Field of Light, Uluru, Australia. Photo taken by Lorenn Ruster

What it feels like to be a part of a purpose-driven organisation

There’s a lot of talk about purpose-driven organisations.

How to create one . How to unlock purpose in your employees. How purpose is the key to success.

But what does it feel like once you’re on the inside?

I’ve been fortunate enough to be a part of a couple of purpose-driven organisations — most notably, Acumen and PwC’s Indigenous Consulting and have recently been reflecting on this very question.

Here are four feelings I’ve experienced as part of purpose-driven organisations:

I feel emotional. Sure, there are numbers, revenue/fundraising targets, org charts and systems and processes, but in my experience, the leadership at all levels of a purpose-driven org begins with the emotional connection they have to the work and with the people. They choke up, voice wavering, when reflecting on the year gone by. They talk in proudest moments, not achievements. And this flows on to every member of the organisation. There is no escaping feeling emotional.

I feel connected. Perhaps because of the emotion, I feel deep connections to the work, to my colleagues and to the ecosystem we operate in, in ways that go beyond ‘business as usual’. This connection rears its head in a sense of responsibility to play my part, a sense of accountability to do it well and a sense of admiration for my team mates and the people we work with and for each day. I feel part of a much larger whole. It feels deeply personal.

I feel human. Anthony Howard, a wise leadership voice who I greatly admire, talks about how the 21st Century, with its ever-accelerating rate of change, requires more human leaders. In my experience, a sense of care is at the forefront in a purpose-driven organisation. Relegation to merely being a resource, or headcount burden, is not a focus of the vernacular or sits very uneasily if it begins to dominate.

“…it won’t be a question of what we do, though, but of who we are, of what kind of people we are, of how we relate to one another, how we care for one another.” Anthony Howard

I feel like the time is now. A sense of urgency and momentum rests firmly at the core of purpose-driven organisations. There is never a time when complacency is an option; it’s not a purpose that will or can wait. This underlying forward movement comes from a different place to an organisation solely driven by market demands or customer satisfaction. The sense of necessary contribution in the largest sense of the word is wide and deep.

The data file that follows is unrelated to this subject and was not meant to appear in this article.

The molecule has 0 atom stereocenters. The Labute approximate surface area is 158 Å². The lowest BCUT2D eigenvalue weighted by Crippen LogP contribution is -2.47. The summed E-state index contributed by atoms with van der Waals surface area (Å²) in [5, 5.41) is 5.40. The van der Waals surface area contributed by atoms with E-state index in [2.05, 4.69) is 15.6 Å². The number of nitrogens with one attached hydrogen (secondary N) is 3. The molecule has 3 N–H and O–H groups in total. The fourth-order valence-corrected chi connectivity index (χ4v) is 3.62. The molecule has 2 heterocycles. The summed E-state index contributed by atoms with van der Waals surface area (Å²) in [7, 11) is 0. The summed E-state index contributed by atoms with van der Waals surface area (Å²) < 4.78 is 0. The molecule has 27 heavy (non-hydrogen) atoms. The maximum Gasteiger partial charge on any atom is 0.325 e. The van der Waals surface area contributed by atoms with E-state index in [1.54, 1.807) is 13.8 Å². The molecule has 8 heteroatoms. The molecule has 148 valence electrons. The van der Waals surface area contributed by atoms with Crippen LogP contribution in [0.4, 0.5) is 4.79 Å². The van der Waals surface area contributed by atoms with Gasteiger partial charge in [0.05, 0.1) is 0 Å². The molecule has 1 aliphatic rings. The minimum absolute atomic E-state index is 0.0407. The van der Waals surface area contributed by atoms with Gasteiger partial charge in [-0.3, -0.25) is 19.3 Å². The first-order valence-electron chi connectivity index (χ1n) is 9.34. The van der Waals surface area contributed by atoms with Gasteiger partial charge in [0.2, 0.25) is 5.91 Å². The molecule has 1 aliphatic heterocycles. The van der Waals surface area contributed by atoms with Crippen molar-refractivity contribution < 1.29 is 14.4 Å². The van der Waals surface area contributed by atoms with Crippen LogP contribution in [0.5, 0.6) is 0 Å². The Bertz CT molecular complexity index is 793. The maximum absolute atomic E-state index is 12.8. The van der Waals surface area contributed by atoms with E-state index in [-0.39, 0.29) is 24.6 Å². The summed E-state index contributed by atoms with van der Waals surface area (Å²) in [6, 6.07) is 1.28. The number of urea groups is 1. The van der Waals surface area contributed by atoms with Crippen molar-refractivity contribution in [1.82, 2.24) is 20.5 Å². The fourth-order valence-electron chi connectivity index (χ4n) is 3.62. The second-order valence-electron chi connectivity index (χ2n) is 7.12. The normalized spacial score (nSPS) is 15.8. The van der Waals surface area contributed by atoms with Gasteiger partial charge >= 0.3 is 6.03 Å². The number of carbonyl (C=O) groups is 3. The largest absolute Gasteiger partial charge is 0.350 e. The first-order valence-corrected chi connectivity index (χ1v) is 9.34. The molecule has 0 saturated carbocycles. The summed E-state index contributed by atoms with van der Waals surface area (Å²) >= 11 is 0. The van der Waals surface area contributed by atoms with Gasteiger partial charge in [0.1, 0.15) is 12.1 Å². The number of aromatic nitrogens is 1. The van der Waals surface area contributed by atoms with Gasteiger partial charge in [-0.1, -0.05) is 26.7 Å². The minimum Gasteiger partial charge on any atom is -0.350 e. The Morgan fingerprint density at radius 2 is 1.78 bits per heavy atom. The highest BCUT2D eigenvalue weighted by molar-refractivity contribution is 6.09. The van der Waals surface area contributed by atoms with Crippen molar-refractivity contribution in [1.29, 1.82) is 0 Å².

Of course, it’s not all a bed of roses. I’ve also found it incredibly challenging to be a part of organisations driven by purpose, emotion, connection, humanness and urgency. Here are some of the other feelings evoked in my experience working in purpose-filled organisations:

I feel exposed. The ‘bullshit detector’ is high when you work in purpose-driven organisations. It’s pretty difficult to compartmentalise your in/out of office self. There is little space for a protective shield. It becomes necessary to bring your whole authentic self to your work which can be difficult and intimidating, particularly if you’re working with people and experiences that have brought you pain or trauma in the past (which can often be a core driver of purposeful work in the beginning) and/or if you’re on a continued journey of working out who you really are. Which brings me to…

I feel unsettled, confused and conflicted. Not all the time. But there is no doubt in my mind that bringing your whole self each day to do important, significant, often emotional work, means that matters of identity are often in question. Particularly as you discover how you and/or your organisation may play a role in a larger system that has adverse consequences despite your good intentions. Contributing to complex, systemic change is confusing and often requires holding multiple conflicting perspectives concurrently.

I feel waves of ‘purpose imposter syndrome’. You know, that conversation in your head that goes a bit like this: ‘Wow. What a story! Their connection to the purpose of what we’re doing is SO much stronger than mine. Do I even deserve to be here? I can’t articulate such a strong connection… What IS my role in this organisation? Am I even the best person to be a part of driving this change?’. I think we all have this self-conversation at times; a consequence of working with amazing people!

I feel all-consumed. Separation between work and life is certainly smaller when in a purpose-driven organisation. It makes total sense: your life’s work is linked to living out your purpose in the world, it’s emotional and all-connected. Burnout is a high risk. Taking wellness seriously is incredibly important.

You could say that it’s swings and roundabouts. But at the end of the day, my focus will always be working in or creating purpose-driven organisations. I can’t help but think it to be an amazing privilege to be able to execute on my deep desire to positively contribute to the world through my everyday work and being.

What’s your experience been as part of purpose-driven organisations? What does it feel like for you?



Exploring #dignity centred #design #tech #AI #leadership | PhD Candidate ANU School of Cybernetics | Acumen Fellow | PIC, SingularityU, CEMS MIM alum|Views =own

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Lorenn Ruster

Exploring #dignity centred #design #tech #AI #leadership | PhD Candidate ANU School of Cybernetics | Acumen Fellow | PIC, SingularityU, CEMS MIM alum|Views =own